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Avatar universal

Stepped over a needle in healthcare setting.

Hello, I'm a healthcare worker and I have anxiety related to HIV since quite some time, as I was working in the hospital I felt that I stepped on something, and it happened to be a needle without a syringe. I was wearing shoes and did not feel any prick and and the needle was bent. How likely is it that I'd be infected in case I had a prick on my sole?
4 Responses
Avatar universal
Since you didn't feel a prick, you know that you weren't injected. Since there was no syringe you know that you weren't injected. Only needle risk is sharing hollow needles that you use to inject with, so those are 2 reasons you didn't have any risk risk.
20620809 tn?1504362969
This is irrational fear.  You say you have hiv phobia, working in healthcare, that must be difficult.  You need to address that with a psychiatrist and counselor and perhaps medication will help you overcome this mental health issue.  You've probably been told this before and maybe even here on this forum, that they ONLY ways that people get HIV is from having unprotected vaginal or anal intercourse or sharing IV drug needles.  Anxiousnomore told you the difference in needles.  when you share a drug needle, you inject yourself (release the plunger).  Simply poking yourself with a found needle will not give you hiv because air has been involved and that deactivates the virus.  This is no risk and would really say it is an irrational fear and probably never happened.  Have you talked to your supervisor? Do they know about your fear?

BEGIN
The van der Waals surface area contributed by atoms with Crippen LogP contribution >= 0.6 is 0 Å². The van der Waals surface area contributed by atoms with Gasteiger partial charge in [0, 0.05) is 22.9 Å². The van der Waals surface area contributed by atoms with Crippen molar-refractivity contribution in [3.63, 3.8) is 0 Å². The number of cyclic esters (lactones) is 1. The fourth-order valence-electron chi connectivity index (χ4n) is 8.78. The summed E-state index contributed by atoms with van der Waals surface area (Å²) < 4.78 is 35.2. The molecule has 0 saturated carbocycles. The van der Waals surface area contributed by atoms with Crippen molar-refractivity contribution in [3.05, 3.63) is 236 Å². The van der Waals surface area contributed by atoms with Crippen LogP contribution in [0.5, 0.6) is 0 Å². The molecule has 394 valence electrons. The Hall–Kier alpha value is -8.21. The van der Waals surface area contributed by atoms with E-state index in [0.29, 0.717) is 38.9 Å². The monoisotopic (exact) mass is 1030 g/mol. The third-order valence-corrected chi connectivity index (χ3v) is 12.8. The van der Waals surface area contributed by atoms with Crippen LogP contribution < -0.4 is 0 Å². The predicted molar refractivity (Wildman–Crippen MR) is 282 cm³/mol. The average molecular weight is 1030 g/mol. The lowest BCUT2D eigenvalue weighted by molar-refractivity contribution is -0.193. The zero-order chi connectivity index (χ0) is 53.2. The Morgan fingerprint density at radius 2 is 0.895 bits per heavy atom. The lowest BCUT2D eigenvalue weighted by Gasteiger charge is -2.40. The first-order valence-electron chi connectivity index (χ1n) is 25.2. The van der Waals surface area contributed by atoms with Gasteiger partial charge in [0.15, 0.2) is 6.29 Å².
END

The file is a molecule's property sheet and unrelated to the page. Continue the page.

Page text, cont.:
Avatar universal
As the others have said, you have no risk. If you're unable to do your job as a result of your irrational phobia of HIV, you need to speak to your supervisor about being reassigned to a position in which you won't be around patients or needles because you're likely to make a mistake due to your phobia.
370181 tn?1595629445
As a retired ER nurse, I find it nearly impossible to believe that the hospital you worked at did not have an RMT (RISK MANAGEMENT TEAM) to evaluate your risk level immediately.  Even before HIV was added to the "risk list," especially for healthcare workers, RMT'S were in place for dozens of other  risks.  I'm adding my voice to GuitarRox, Chima and AxniousNoMore.....YOU HAD NO RISK.  Perhaps discussing your fears with the Nursing Supervisor or any of the RMT's will help lessen those fears. And PLEASE......if you are going to continue working in a hospital setting......ALWAYS WEAR SHOES!
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